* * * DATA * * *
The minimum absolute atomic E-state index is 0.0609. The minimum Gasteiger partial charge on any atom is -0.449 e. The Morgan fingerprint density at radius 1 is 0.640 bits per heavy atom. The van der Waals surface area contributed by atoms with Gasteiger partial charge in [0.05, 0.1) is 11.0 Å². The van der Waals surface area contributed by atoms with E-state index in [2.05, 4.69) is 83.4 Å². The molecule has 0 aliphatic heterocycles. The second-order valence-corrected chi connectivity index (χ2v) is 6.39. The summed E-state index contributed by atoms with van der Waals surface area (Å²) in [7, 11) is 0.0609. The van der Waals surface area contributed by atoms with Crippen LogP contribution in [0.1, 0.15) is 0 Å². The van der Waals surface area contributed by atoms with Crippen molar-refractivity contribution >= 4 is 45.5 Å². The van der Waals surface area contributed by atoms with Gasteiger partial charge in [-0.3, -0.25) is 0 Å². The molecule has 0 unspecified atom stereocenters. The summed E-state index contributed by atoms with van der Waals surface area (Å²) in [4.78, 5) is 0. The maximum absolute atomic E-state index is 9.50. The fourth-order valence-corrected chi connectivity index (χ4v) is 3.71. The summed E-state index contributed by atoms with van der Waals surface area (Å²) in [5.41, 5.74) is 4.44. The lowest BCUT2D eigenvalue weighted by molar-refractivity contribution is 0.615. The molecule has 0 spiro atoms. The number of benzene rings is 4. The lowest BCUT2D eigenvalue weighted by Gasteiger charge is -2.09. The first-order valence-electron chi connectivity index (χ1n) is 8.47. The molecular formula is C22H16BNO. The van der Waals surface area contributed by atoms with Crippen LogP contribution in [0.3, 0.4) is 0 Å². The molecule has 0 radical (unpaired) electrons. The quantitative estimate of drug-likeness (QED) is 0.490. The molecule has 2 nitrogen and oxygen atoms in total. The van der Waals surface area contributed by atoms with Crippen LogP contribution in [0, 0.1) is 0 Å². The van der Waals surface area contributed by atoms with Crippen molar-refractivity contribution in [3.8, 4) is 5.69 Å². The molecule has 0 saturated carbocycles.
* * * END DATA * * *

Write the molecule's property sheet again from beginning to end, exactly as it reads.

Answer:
The minimum absolute atomic E-state index is 0.0609. The minimum Gasteiger partial charge on any atom is -0.449 e. The Morgan fingerprint density at radius 1 is 0.640 bits per heavy atom. The van der Waals surface area contributed by atoms with Gasteiger partial charge in [0.05, 0.1) is 11.0 Å². The van der Waals surface area contributed by atoms with E-state index in [2.05, 4.69) is 83.4 Å². The molecule has 0 aliphatic heterocycles. The second-order valence-corrected chi connectivity index (χ2v) is 6.39. The summed E-state index contributed by atoms with van der Waals surface area (Å²) in [7, 11) is 0.0609. The van der Waals surface area contributed by atoms with Crippen LogP contribution in [0.1, 0.15) is 0 Å². The van der Waals surface area contributed by atoms with Crippen molar-refractivity contribution >= 4 is 45.5 Å². The van der Waals surface area contributed by atoms with Gasteiger partial charge in [-0.3, -0.25) is 0 Å². The molecule has 0 unspecified atom stereocenters. The summed E-state index contributed by atoms with van der Waals surface area (Å²) in [4.78, 5) is 0. The maximum absolute atomic E-state index is 9.50. The fourth-order valence-corrected chi connectivity index (χ4v) is 3.71. The summed E-state index contributed by atoms with van der Waals surface area (Å²) in [5.41, 5.74) is 4.44. The lowest BCUT2D eigenvalue weighted by molar-refractivity contribution is 0.615. The molecule has 0 spiro atoms. The number of benzene rings is 4. The lowest BCUT2D eigenvalue weighted by Gasteiger charge is -2.09. The first-order valence-electron chi connectivity index (χ1n) is 8.47. The molecular formula is C22H16BNO. The van der Waals surface area contributed by atoms with Crippen LogP contribution in [0.3, 0.4) is 0 Å². The molecule has 0 radical (unpaired) electrons. The quantitative estimate of drug-likeness (QED) is 0.490. The molecule has 2 nitrogen and oxygen atoms in total. The van der Waals surface area contributed by atoms with Crippen LogP contribution in [0, 0.1) is 0 Å². The van der Waals surface area contributed by atoms with Crippen molar-refractivity contribution in [3.8, 4) is 5.69 Å². The molecule has 0 saturated carbocycles.